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 / Summer 2006 / Issue 43(originally published by Booz & Company)


The Future of Advertising Is Now

Marketers take heed: After years of overhype, the digital revolution is finally mainstream.

Illustration by Seymour Chwast
It was May 2002, just before a breakfast seminar for media and marketing leaders at the Museum of Television & Radio in New York, the preeminent institution devoted to the history of broadcasting. And this history was weighing heavily on attendees’ minds, or so it seemed as we chatted with other arriving guests. The major U.S. television broadcast networks were about to open their “upfront market,” the concentrated period when they negotiate prices and sell the bulk of their advertising inventory for the fall season. Although the networks had experienced two decades of steady erosion in viewership, prices for advertising had risen almost unabated. Trade publications that week were predicting yet another increase. Talking in a little cluster of executives and consultants, we wondered how this could be.

“Ask him,” said one member of our group, pointing to the chief executive of a major television company, who had just sidled up and was listening, with some amusement, to our conversation.

“It’s the simple law of supply and demand,” the CEO said with a confident shrug. “Major marketers need to reach mass audiences, and we are the only game in town. They have the demand. We have the supply. And as with any product, as that supply gets harder to find, you can charge more for it.”

His complacency was understandable. Every year, pundits predicted dramatic change: the convergence of digital and broadcast media, the erosion of mass audiences, and the restructuring of the media and advertising industries. Every year, leading industry practices remained static, even stagnant, and the overall pattern of marketing spend barely changed.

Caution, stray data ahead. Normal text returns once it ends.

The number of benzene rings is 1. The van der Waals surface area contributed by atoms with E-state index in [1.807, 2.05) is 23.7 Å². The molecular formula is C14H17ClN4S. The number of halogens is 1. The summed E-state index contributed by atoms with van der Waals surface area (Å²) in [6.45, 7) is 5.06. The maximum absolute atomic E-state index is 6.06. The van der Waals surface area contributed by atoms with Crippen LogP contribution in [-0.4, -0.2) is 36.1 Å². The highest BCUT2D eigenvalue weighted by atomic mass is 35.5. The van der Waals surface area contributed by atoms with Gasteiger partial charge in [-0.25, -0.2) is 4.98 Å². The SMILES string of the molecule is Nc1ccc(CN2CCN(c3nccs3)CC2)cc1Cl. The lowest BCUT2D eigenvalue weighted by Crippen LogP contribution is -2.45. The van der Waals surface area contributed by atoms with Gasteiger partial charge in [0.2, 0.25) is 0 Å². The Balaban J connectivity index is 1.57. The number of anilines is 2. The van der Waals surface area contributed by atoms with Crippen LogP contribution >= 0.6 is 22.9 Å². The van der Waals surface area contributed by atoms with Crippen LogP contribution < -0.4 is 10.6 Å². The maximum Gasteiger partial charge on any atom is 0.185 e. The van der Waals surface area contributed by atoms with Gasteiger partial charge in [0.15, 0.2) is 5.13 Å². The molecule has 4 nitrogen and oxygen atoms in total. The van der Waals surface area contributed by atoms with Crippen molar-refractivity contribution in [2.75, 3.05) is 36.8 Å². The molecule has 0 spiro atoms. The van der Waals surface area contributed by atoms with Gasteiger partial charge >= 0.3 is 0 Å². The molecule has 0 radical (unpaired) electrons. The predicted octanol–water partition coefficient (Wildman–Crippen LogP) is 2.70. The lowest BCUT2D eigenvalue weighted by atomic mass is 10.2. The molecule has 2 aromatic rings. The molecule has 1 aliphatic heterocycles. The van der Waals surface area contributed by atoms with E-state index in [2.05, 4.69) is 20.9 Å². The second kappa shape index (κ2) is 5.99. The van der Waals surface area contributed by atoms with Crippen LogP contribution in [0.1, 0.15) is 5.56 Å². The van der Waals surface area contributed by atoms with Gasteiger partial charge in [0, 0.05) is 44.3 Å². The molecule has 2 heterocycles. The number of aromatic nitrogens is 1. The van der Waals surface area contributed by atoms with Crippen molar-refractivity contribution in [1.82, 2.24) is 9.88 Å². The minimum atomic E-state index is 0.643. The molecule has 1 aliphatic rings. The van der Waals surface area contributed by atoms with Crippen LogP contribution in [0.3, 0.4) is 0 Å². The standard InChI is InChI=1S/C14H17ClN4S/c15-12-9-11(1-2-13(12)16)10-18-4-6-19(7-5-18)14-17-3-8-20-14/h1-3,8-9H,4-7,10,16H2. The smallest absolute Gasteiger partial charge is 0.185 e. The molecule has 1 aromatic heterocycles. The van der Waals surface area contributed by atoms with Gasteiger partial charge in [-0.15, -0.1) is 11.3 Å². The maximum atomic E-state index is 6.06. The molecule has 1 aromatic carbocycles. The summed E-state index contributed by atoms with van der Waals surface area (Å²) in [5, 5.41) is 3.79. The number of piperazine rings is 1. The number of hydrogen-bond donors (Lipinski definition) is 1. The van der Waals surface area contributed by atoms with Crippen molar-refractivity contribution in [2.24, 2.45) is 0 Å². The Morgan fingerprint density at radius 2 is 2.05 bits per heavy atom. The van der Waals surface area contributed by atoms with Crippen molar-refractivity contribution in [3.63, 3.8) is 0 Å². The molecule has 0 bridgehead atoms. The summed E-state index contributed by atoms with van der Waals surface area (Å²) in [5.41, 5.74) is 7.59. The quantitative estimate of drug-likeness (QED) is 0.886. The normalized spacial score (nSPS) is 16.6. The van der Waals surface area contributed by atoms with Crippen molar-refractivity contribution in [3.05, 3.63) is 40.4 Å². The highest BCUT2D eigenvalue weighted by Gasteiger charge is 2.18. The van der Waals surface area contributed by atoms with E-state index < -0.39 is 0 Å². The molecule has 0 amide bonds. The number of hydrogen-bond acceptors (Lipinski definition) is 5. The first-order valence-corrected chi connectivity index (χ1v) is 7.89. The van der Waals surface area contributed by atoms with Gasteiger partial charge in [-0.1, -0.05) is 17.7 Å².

But the long-predicted future has finally arrived. After a decade of denial, both mainstream media companies and major marketers are now accepting the facts: The methods by which consumers absorb information and entertainment — and the ways they perceive, retain, and engage with brands and brand messages — have changed irrevocably. As marketers take notice, their decisions are reshaping the media environment. Magazines are losing advertising to the Web (with total ad revenues declining about 2 percent per year since 1998); radio broadcasters are losing listeners, talent, and revenues to satellite upstarts and iPod playlists. Television networks also see the writing on the wall, as the penetration of digital television heralds the rise of video-on-demand, video downloads, interactive game networks, Internet TV, and other broadcast- and cable-busting enterprises. Broadcast advertising revenues declined in the upfront markets of both 2004 and 2005, according to the Jack Myers Media Business Report — the first-ever decrease in two consecutive years. In spring 2006, pundits predicted a third straight year of upfront price reductions. And the broadcasting CEO who seemed so confident about being the “only game in town”? He no longer has that job.

Does that mean gloom and doom for the rest of us? Hardly. These can be glorious times for media companies and marketers that are capable of change. And they know it. Interviews with more than 50 senior marketers and media executives, ongoing research conducted by Booz Allen Hamilton and the Association of National Advertisers (ANA); and analysis of data from a score of research services — all gathered from 2005 through early 2006 — support the observation that the prevailing attitudes among marketers have shifted. Most have come to accept the signal lesson of what is coming to be called the “nonlinear and engagement-focused” media environment: Marketing communications must be reborn as a consumer-centered craft.